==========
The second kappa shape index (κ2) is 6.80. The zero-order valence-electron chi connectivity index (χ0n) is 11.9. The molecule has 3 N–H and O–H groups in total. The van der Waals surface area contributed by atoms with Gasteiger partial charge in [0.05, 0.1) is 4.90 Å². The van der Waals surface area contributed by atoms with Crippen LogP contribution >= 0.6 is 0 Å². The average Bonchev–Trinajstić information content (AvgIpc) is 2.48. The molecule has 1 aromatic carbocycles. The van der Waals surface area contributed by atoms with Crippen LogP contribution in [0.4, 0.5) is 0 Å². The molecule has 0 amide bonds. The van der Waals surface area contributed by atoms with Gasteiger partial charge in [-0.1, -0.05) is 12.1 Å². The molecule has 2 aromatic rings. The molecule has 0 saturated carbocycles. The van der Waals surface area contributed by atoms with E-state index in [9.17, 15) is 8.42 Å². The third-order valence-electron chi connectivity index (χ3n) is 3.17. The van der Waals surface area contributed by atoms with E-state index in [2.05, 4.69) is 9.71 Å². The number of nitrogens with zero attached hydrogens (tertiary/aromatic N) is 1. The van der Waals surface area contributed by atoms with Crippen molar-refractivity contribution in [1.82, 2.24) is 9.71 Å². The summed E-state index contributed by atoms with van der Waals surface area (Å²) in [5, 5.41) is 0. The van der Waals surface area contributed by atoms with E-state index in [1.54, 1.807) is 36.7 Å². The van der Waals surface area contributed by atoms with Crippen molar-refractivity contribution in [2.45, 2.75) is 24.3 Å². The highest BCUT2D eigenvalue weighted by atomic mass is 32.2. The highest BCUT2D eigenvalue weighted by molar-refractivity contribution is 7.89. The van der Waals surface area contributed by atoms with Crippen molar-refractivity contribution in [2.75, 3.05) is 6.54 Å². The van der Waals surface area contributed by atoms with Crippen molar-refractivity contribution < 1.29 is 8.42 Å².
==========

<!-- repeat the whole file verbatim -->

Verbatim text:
The second kappa shape index (κ2) is 6.80. The zero-order valence-electron chi connectivity index (χ0n) is 11.9. The molecule has 3 N–H and O–H groups in total. The van der Waals surface area contributed by atoms with Gasteiger partial charge in [0.05, 0.1) is 4.90 Å². The van der Waals surface area contributed by atoms with Crippen LogP contribution >= 0.6 is 0 Å². The average Bonchev–Trinajstić information content (AvgIpc) is 2.48. The molecule has 1 aromatic carbocycles. The van der Waals surface area contributed by atoms with Crippen LogP contribution in [0.4, 0.5) is 0 Å². The molecule has 0 amide bonds. The van der Waals surface area contributed by atoms with Gasteiger partial charge in [-0.1, -0.05) is 12.1 Å². The molecule has 2 aromatic rings. The molecule has 0 saturated carbocycles. The van der Waals surface area contributed by atoms with E-state index in [9.17, 15) is 8.42 Å². The third-order valence-electron chi connectivity index (χ3n) is 3.17. The van der Waals surface area contributed by atoms with E-state index in [2.05, 4.69) is 9.71 Å². The number of nitrogens with zero attached hydrogens (tertiary/aromatic N) is 1. The van der Waals surface area contributed by atoms with Crippen molar-refractivity contribution in [1.82, 2.24) is 9.71 Å². The summed E-state index contributed by atoms with van der Waals surface area (Å²) in [5, 5.41) is 0. The van der Waals surface area contributed by atoms with E-state index in [1.54, 1.807) is 36.7 Å². The van der Waals surface area contributed by atoms with Crippen molar-refractivity contribution in [2.45, 2.75) is 24.3 Å². The highest BCUT2D eigenvalue weighted by atomic mass is 32.2. The highest BCUT2D eigenvalue weighted by molar-refractivity contribution is 7.89. The van der Waals surface area contributed by atoms with Crippen molar-refractivity contribution in [2.75, 3.05) is 6.54 Å². The van der Waals surface area contributed by atoms with Crippen molar-refractivity contribution < 1.29 is 8.42 Å².